The format of the Last Tuesday Project takes some inspiration from a Youtube gaming channel called “Continue?”


The premise of the channel is simple: three chaps play a retro video game for a short period of time, usually 15- 20 mins or so. Their goal isn’t to provide their viewers with a full review of the game, or to definitively decide whether it’s a good or bad game. Instead, they make a decision as to whether or not they would want to continue playing the game. 


That’s a really important, yet often forgotten concept. None of us have the time or energy to research every topic to the point where we have a full and detailed knowledge of the subject, but it’s sometimes important to take a few minutes out to consider whether or not you want to know more.


“I’m not sure, but I’d really like to find out” is a legitimate answer, arguably  just as valuable as “Yes, this is definitely true” or “no, that’s utter bollocks” – perhaps more valuable (and more mature), as it acknowledges depth and nuance.


With just an hour of research time, it’s really easy to feel pretty overwhelmed. We worry a little that we won’t take in the information properly, that we’re looking for the wrong thing, that we’re not finding the best sources in the limited time available. But the important thing is really to plant the seed. To give us, and you, the enthusiasm to want to keep looking, and to show you that, even in such a limited time frame, that seed can be planted.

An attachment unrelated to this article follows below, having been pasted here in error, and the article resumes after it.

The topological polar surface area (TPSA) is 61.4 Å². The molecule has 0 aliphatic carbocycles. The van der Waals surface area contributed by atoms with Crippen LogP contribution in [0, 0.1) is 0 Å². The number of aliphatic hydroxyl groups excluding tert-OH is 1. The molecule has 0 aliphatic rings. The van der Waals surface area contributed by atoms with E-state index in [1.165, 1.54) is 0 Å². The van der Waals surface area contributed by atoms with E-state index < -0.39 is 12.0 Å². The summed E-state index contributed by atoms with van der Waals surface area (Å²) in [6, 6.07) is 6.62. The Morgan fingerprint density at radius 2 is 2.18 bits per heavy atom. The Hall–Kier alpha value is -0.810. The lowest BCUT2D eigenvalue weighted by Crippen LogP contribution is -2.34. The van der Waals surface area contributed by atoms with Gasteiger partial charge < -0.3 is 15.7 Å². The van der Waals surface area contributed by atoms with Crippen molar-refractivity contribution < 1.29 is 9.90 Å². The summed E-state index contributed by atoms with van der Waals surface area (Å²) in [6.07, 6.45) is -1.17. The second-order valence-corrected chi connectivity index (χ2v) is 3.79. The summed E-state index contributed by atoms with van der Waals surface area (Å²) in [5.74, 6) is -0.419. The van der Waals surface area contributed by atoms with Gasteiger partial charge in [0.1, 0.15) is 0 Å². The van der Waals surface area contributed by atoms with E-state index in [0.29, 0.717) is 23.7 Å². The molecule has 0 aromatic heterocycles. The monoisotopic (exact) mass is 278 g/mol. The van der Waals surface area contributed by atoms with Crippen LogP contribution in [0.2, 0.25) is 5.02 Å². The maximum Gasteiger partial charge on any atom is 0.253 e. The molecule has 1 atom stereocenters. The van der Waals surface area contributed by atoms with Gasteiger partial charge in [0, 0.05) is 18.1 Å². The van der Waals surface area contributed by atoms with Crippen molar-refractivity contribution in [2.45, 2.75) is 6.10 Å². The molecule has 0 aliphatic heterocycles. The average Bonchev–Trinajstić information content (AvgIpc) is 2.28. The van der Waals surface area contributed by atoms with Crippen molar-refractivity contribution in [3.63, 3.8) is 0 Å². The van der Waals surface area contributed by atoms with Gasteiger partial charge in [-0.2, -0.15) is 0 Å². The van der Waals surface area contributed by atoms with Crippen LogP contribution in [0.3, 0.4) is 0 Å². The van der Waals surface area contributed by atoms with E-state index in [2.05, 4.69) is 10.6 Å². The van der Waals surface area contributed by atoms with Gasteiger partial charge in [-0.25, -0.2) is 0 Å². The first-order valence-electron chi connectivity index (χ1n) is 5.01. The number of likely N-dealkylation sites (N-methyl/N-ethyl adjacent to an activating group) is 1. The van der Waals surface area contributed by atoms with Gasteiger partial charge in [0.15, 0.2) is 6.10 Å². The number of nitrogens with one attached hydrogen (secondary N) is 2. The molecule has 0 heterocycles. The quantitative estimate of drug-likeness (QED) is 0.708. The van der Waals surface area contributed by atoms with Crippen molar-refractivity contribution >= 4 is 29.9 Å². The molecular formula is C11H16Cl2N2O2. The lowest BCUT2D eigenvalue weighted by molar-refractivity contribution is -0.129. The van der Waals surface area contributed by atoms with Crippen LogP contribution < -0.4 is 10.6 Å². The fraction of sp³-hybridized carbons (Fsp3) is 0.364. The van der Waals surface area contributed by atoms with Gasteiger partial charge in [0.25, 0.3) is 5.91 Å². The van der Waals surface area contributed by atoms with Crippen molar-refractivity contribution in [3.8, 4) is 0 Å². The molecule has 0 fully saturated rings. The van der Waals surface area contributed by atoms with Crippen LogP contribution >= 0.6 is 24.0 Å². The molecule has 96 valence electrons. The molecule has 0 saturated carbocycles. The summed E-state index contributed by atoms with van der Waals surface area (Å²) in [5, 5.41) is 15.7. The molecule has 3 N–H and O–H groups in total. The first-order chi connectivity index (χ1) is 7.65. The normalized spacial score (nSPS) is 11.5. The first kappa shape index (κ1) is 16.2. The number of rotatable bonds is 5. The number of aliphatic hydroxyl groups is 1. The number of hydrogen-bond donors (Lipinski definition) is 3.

We recorded our fourth episode last night. Most of us were really, really tired after a long weekend at the QED conference. We had planned to record while we were there, but we couldn’t find the time. We’d had pretty stressful journeys home, and we all seemed to just be having one of those days. There were lost wedding rings, missed trains, traffic jams, floods and of course obligatory technical problems.

However, we finished up the recording enthusiastic and with a longing to know more about a subject we probably wouldn’t have really considered otherwise. We discovered a real treasure trove of fascinating stories, dressed up as something quite mundane.


And that is something really awesome.



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